Many aspects of disadvantage are associated with one another. This section investigates the links between some key areas of disadvantage by describing the associations between poor self-assessed health, absence of a non-school qualification, low income, an inability to get support in a time of crisis, unemployment, and whether someone had been the victim of a crime (the six dimensions of disadvantage considered in the previous section). Although we discuss the associations between areas it is not possible to postulate a causal relationship. For example, while there may be an association between poor health and low income, it is impossible to ascertain from the GSS data whether poor health leads to low income or vice versa.
Across the entire population, about 16% of people reported their health as fair or poor and about 25% reported excellent health. People who reported their health as fair or poor were generally more likely to experience other aspects of disadvantage.
Health: Self-assessed health status and disadvantage
Aboriginal and Torres Strait Islander Peoples: Selected indicators by remoteness
Aboriginal and Torres Strait Islander Peoples, aged 15- 64: Labour force status, occupation and income - by educational attainment
Education and training: Educational attainment and disadvantage, by age
Education and training
People with degrees reported lower levels of disadvantage in all areas (aside from crime victimisation) than their counterparts without a non-school qualification.
Whether or not people are unemployed, or participate in the labour force is mainly seen as an aspect of disadvantage for those younger than 65. And so the figures here focus on that age group.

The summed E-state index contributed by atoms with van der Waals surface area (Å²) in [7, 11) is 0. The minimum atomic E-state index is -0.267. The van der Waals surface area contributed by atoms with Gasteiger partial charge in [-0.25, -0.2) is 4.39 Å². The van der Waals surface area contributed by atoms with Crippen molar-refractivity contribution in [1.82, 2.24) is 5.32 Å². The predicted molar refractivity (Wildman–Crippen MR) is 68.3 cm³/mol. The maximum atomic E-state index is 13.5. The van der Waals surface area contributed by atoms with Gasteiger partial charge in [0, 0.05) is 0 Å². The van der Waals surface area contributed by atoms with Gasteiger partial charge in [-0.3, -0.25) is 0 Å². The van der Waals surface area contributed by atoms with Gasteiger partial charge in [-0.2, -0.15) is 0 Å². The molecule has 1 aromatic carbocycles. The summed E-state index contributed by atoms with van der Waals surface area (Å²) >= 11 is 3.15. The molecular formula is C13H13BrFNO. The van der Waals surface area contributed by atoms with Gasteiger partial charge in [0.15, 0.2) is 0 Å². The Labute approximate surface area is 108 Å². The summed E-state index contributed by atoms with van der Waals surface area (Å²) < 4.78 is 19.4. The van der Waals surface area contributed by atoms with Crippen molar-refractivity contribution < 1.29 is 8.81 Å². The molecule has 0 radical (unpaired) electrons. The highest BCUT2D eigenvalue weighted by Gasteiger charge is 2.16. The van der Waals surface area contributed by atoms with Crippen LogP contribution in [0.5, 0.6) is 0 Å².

Being unemployed or out of the labour force was associated with increased reporting of poor heath, and absence of a non-school qualification, with those outside the labour force most likely to experience disadvantage. Those outside the labour force were more likely than the unemployed to be in fair or poor health. And, in turn, the unemployed were more likely to experience fair or poor health than the employed.
Work: Labour force status and disadvantage, by age
Financial hardship: Household income and disadvantage, by age
Although we would ideally like to consider data about people in financial hardship, such data are unavailable (see box) and so we focus on people with low incomes, some of whom experience financial hardship.
There were some noticeable differences in rates of disadvantage between those with high and low incomes.
This article has examined patterns of, and associations between, aspects of disadvantage. The next table shows patterns of disadvantage among different subgroups by comparing how often people in different groups have one, two or three aspects of disadvantage. The three aspects are:
It is important to remember that people's health is closely related to their age, and educational attainment is lower in older generations.
Almost two-thirds (64%) of people reported at least one of these measures of disadvantage in the GSS, about one-fifth of people reported two of the three measures, while about 2% experienced all three. Groups reporting higher rates of at least one disadvantage include people older than 64, people in the bottom income quintile, lone parents and the unemployed (more than 70% of each group reported experiencing at least one measure).
Multiple disadvantage prevalence rates, selected population subgroups
Reports of at least two of the three aspects of disadvantage were most common among people in the bottom income quintile and people older than 64 and living alone, with about one-third of people in each group reporting at least two aspects.
Far fewer people reported experiencing all three aspects of disadvantage, and differences in reporting rates between groups, in absolute terms, was small. But about 5% of people in one parent families and those in the bottom income quintile reported experiencing all three aspects, when the rate overall was 2%.
Multiple disadvantage by area
Using census data, transformed into Indexes of Relative Socio- Economic Advantage and/or Disadvantage (SEIFA), one can examine various aspects of multiple disadvantage.5
Health and multiple disadvantage